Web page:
With the rise of streaming services such as Netflix we are given a chance to become the next generation of cinephiles from the comfort of our own home.
This also means that watching a dance movie and dancing in front of the TV along with the characters is now less embarrassing than ever, since doing that in a cinema could potentially attract some unwanted attention and disturb some of the viewers.
What To Look For
While the variety of movies, series, shows, concerts or documentaries Netflix offers can feel overwhelming, when it comes to dance, there are a few titles you might not want to miss.
Depending on your personal taste, I recommend movies such as Dirty Dancing, Center Stage, Mr Gaga: A True Story of Love and Dance, Burlesque (a personal guilty-pleasure) and Restless Creature, the latest dance documentary about the famous ballerina Wendy Whelan.
However, there is one movie that I wholeheartedly invite everyone involved in the dance field to watch and analyse, a movie that captures the drama behind the curtain and bravely dives into the problem of mental illness, so common among high level artists.
I am talking about Darren Aronofsky’s masterpiece – The Black Swan. The mise-en-scene is absolutely brilliant and Natalie Portman is a gorgeous tragic character who invites the viewer into the ominous multi-dimensional universe of the human mind.
The movie depicts a story of self-destruction using powerful images, filled with slightly hidden symbolism.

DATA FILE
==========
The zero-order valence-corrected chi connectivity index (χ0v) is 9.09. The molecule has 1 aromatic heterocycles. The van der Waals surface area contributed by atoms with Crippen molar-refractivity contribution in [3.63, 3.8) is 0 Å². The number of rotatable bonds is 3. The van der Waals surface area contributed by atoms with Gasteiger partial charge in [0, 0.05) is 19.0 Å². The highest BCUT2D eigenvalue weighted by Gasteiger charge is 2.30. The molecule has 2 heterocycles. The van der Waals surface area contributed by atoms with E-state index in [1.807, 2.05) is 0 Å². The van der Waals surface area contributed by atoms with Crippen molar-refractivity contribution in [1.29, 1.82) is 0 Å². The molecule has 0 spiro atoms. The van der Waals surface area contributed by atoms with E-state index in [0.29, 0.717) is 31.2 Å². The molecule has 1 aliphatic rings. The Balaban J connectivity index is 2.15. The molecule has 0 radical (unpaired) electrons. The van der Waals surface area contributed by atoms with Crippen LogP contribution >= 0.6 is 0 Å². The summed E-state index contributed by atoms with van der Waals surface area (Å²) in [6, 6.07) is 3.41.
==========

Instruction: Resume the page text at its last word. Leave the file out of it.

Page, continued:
One of my favourite scenes shows Nina (portrayed by Natalie Portman) hallucinating as the drawings in her mother’s studio come to life and become evil. It points to the way her most beloved passion, the art of dancing, turned itself into her enemy, trying to kill her as she focused on trying to perfect it rather than enjoy it.
With its dark and creepy effects, the movie sets the frame for yet another story about the obsessed artist who becomes the helpless victim of his or her own biggest passion.
Recommendation For You - The Black Swan (2010)
Nina fights for the leading role in Swan Lake, which requires a dancer who can play both the delicate and fragile White Swan and its dark evil counterpart, the Black Swan to perfection.
Her competition –Lily, her dominating mother, the company’s director and especially her own dark side that slowly comes to surface, push Nina into a living nightmare, as she slowly descends into madness.
The dance scenes are glorious, the costumes and the make-up are dreamlike for any ballet dancer alive (me included) and the music…oh well, Tchaikovsky never disappoints.